START substudies: increased quality of life from earlier treatment but no impact on vascular function or cardiovascular markers

CROI 2016Gareth Hardy, HIV i-Base

A number of sub-studies from the START trial were presented at CROI 2016 that continue to show results that were not widely predicted.

START has already showed effects of initiating ART immediately versus deferring (when CD4 count falls to 350) on various non-AIDS associated morbidities.

The first sub-study – on quality of life (QoL) – was presented by Alan Lifson from University of Minnesota. [1]

QoL assessments consisted of three different tests: a visual analogue scale (VAS) for self-assessment of overall current health and then three measures of quality of life based on results from the Short-Form 12-Item Health Survey version 2 (SF-12v2): General health perception (GHP); physical component summary (PCS), and mental component summary (MCS).

Data was collected from 4561 START study participants, who had a median baseline CD4 count of 651 cells, median age 36 years, and 27% of which were female, with 46% from high-income countries.

All quality of life measures improved for the immediate treatment group versus the deferred treatment group, from month 4 to 12 (all p<0.001). Differences between the treatment groups during follow-up were estimated as: VAS=1.9 (95% CI 1.2-2.5); GHP=3.6 (2.8-4.5); PCS=0.8 (0.5-1.1); MCS=0.9 (0.4-1.3). Although these differences were significant, they were also modest. It was noted that improvements in physical and mental health assessments occurred in equal measure.

A second sub-study looked at artery elasticity in 332 START participants, randomised to either immediate ART or deferred ART. The investigators assessed diastolic blood pressure waveform contour, which they have previously shown is altered in HIV positive people who are not on ART and also in those with advancing age. [2]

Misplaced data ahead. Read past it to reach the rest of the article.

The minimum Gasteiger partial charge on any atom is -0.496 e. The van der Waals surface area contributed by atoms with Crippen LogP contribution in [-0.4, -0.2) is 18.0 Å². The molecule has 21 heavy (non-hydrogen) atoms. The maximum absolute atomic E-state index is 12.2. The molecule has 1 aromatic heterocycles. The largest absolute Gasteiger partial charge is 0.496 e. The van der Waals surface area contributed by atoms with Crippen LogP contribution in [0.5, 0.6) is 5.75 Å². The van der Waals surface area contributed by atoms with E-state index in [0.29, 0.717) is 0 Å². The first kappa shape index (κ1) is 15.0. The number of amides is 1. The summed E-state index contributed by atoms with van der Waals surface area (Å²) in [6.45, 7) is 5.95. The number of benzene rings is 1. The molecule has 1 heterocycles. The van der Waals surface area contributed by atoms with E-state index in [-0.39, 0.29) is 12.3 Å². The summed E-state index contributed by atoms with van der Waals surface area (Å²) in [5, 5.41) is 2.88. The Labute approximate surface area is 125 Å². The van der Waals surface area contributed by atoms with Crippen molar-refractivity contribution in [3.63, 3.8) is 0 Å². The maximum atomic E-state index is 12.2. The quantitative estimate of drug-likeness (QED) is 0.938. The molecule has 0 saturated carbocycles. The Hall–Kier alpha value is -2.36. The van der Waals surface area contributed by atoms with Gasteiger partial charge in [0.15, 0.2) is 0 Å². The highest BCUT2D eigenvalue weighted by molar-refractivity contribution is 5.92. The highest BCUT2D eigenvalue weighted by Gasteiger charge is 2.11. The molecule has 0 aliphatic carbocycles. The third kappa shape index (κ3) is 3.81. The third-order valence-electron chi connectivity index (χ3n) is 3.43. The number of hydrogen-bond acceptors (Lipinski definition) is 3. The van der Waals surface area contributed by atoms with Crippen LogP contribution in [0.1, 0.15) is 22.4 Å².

The median age of sub-study participants was 33 years, 70% of participants were male. Cardiovascular risk factors were considered to be low in this cohort at study entry.

No differences were found in small or large arterial elasticity between or within either group during the study. Dr Baker noted that the follow up duration remains modest for assessment of potentially cumulative effects of ART toxicity, when considering the time frame for development of CVD.

Finally, also presented by Jason Baker in a poster, a third sub-study looking at differences in cardiovascular factors between the immediate vs deferred ART groups. [3]

The baseline characteristics of participants in this sub-study were similar to those in the vascular function sub-study described above.

All lipid parameters (total cholesterol, low-density lipoprotein [LDL]-cholesterol, high-density lipoprotein [HDL]-cholesterol, total cholesterol to HDL-C ratio) and fasting glucose increased significantly in the immediate treatment group compared to the deferred treatment group (all p <0.001). Incident dyslipidaemia was also greater among the immediate versus deferred treatment group (HR 1.62, [95% CI: 1.33-1.94]). There were no changes in incident diabetes or hypertension between the groups.

Although immediate ART was associated with increases in LDL-C and dyslipidaemia, concurrent increases in HDL-C and other mixed effects meant that there was no consistent difference in CVD risk scores between the groups over time.


  1. Lifson A et al. Increased quality of life with immediate ART initiation: results from the START trial. 23rd CROI, 22-25 February 2016, Boston. (abstract) (PDF poster)
  2. Baker JV et al. Early antiretroviral therapy does not improve vascular function: A START substudy. 23rd CROI, 22-25 February 2016, Boston. Poster abstract 475.
  3. Baker JV et al. Changes in CVD risk factors with early and deferred ART in the START Trial. 23rd CROI, 22-25 February 2016, Boston. (abstract) (webcast)

Links to other websites are current at date of posting but not maintained.